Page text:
“There is the obvious financial cost/benefit and the fact that unknowns and unproven tech are always harder, but beyond this it often seems to come down to organizational readiness,” says Hausner. “Many new technologies are complex and require additional expertise often in the form of new hires or at least vendor/consultant relationships. There needs to be true organizational buy in for an advanced integrated technology. It can be much closer to buying or building a new plant than a new piece of hardware like a tablet press.”
FDA actively encourages the adoption of advanced manufacturing processes. In 2014, the agency initiated an Emerging Technology Program, which enables meetings between drug development companies and FDA Emerging Technology Team members to address potential concerns about a novel technology prior to filing a regulatory submission.
The agency also issued guidance on emerging technologies and promotes the adoption of advanced technologies at industry meetings. A broader effort by the agency is needed, however, wrote FDA Commissioner Scott Gottlieb in a July 2018 blog (7).
“The bottom line is this: drug makers won’t switch to these systems until we create a clear path toward their adoption and provide more regulatory certainty that changing over to a new manufacturing system won’t be an obstacle to either new or generic-drug approvals,” wrote Gottlieb. “The FDA recognizes that it’ll require additional investment in policies and programs that’ll provide regulatory clarity to enable these new methods to be more quickly and widely adopted.”
The fiscal year 2019 budget includes $58 million to accelerate the development of the regulatory and scientific architecture, Gottlieb wrote. In August 2018, the agency issued nearly $6 million in grants to study improvements to continuous manufacturing, monitoring, and control techniques (8). An additional $2.4 million in grants were awarded to six universities to investigate improvements to continuous manufacturing for biologic-based drugs (9).
Although the complexities of drug manufacturing may exceed that of other industries-including snack foods and laundry soaps-can bio/pharma learn from other industries about adopting new technologies?
Pre-competitive efforts have paid off in other industries, explained Carbonell. “Years ago, the microelectronics industry created large, pre-competitive non-profit consortia of manufacturers, academic and research institutions, and government agencies to evaluate new technologies, such as SEMATECH, to standardize and harmonize equipment, connectors, and measurement devices and approaches,” he said. “These efforts played a key role in reducing costs and advancing the chip manufacturing industry in the US.”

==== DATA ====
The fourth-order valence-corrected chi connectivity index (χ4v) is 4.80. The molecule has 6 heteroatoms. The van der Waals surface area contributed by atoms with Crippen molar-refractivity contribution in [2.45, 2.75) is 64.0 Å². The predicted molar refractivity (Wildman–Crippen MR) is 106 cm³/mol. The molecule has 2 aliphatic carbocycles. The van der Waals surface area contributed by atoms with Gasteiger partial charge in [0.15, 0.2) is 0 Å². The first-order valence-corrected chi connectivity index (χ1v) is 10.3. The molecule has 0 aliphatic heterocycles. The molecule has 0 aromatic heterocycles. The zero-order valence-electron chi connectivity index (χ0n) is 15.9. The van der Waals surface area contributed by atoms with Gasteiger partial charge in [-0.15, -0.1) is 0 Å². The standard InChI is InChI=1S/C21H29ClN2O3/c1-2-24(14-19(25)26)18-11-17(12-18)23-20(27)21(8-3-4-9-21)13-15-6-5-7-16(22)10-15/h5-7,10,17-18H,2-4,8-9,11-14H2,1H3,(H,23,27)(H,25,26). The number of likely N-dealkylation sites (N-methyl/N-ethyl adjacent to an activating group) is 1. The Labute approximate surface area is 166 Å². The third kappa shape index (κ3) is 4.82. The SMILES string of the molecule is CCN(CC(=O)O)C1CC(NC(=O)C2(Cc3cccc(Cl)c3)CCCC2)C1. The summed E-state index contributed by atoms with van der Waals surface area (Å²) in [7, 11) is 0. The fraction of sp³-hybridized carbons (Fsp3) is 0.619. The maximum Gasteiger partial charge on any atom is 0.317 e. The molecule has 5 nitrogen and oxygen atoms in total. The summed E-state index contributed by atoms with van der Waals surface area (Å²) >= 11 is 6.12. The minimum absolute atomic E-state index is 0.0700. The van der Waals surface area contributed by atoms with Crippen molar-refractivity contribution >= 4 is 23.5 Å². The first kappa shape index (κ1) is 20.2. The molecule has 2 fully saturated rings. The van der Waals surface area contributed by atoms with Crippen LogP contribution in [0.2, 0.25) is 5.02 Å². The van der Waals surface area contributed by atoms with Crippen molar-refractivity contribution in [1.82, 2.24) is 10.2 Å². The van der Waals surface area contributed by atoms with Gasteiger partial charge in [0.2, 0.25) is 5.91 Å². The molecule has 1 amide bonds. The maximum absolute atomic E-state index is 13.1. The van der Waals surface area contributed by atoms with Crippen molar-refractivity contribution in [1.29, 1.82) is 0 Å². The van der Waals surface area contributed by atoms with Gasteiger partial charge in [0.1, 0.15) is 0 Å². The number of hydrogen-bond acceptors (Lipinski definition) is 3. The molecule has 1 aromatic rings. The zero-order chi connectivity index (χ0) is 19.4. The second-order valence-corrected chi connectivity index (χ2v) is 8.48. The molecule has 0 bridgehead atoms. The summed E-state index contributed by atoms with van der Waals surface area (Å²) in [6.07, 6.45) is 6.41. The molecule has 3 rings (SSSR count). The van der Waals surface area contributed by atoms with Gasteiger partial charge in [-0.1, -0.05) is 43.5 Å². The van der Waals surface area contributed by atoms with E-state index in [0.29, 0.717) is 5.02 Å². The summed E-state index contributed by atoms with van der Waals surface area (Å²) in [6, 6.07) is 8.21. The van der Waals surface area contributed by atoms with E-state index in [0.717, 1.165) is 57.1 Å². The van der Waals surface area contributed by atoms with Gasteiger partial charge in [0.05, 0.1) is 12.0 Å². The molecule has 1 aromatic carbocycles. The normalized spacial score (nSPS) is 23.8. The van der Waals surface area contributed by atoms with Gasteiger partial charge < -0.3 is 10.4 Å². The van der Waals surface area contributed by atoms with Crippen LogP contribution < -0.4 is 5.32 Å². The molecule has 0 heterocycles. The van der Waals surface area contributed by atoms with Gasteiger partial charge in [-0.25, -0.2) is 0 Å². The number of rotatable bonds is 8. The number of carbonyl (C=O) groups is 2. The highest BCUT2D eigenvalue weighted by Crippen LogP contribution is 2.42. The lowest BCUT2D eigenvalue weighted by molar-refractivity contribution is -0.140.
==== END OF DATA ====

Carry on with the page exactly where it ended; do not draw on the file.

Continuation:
“Pre-competitive industry organizations play a major role by helping to inform the public consensus on new technology. This aids in regulatory understanding, acceptance, and approval,” says Hausner. “These groups perform a soft harmonization on technology and nomenclature ahead of more official groups like regulatory bodies and standard-setting organizations.”
“Industry-university-non profit-government consortia such as NIIMBL can play a key role in accelerating the adoption of novel manufacturing approaches. New technologies that show promise in the laboratory can be tested and de-risked in an industrial setting taking into account regulatory expectations,” said Carbonell. “These consortia reduce the costs of technology development and significantly reduce the risk to an individual company of developing a new approach that may not be approved because it is not broadly accepted.”
1. L. Abboud and S. Hensley, “New Prescription for Drug Makers: Update the Plants,” WSJ, Sept. 3, 2003.
2. M. Steedman, et. al., Unlocking R&D Productivity. Measuring the Return from Pharmaceutical Innovation 2018, Deloitte, 2018.
3. FDA, Enforcement Activity.
4. FDA, Drug Shortages.
5. Civica Rx, “Not-for-Profit Generic Drug Company Officially Established, Attracts Interest of More Than 120 Health Organizations,” Press Release, Sept. 6, 2018.
6. FDA, Drug Shortages Infographic.
7. S. Gottlieb, “FDA Budget Matters: Investing in Advanced Domestic Manufacturing,” FDA Blog, July 13, 2018, www.fda.gov/NewsEvents/Newsroom/FDAVoices/ucm614919.htm
8. FDA, “FDA Supports Critical Research to Spur Innovation for Continuous Manufacturing Technology to Support and Advance Drug and Biologics Development,” FDA in Brief, Aug. 1, 2018.
9. FDA, “FDA Awards Grants to Foster Innovation for Advanced Manufacturing Technology as Part of the Agency’s Efforts to Ensure a Robust and Reliable Supply of Biological Products,” FDA in Brief, Sept. 20, 2018.
Vol. 32, No. 1
When referring to this article, please cite it as R. Peters, “Identifying Incentives to Adopt Advanced Manufacturing," BioPharm International 32 (1) 2019.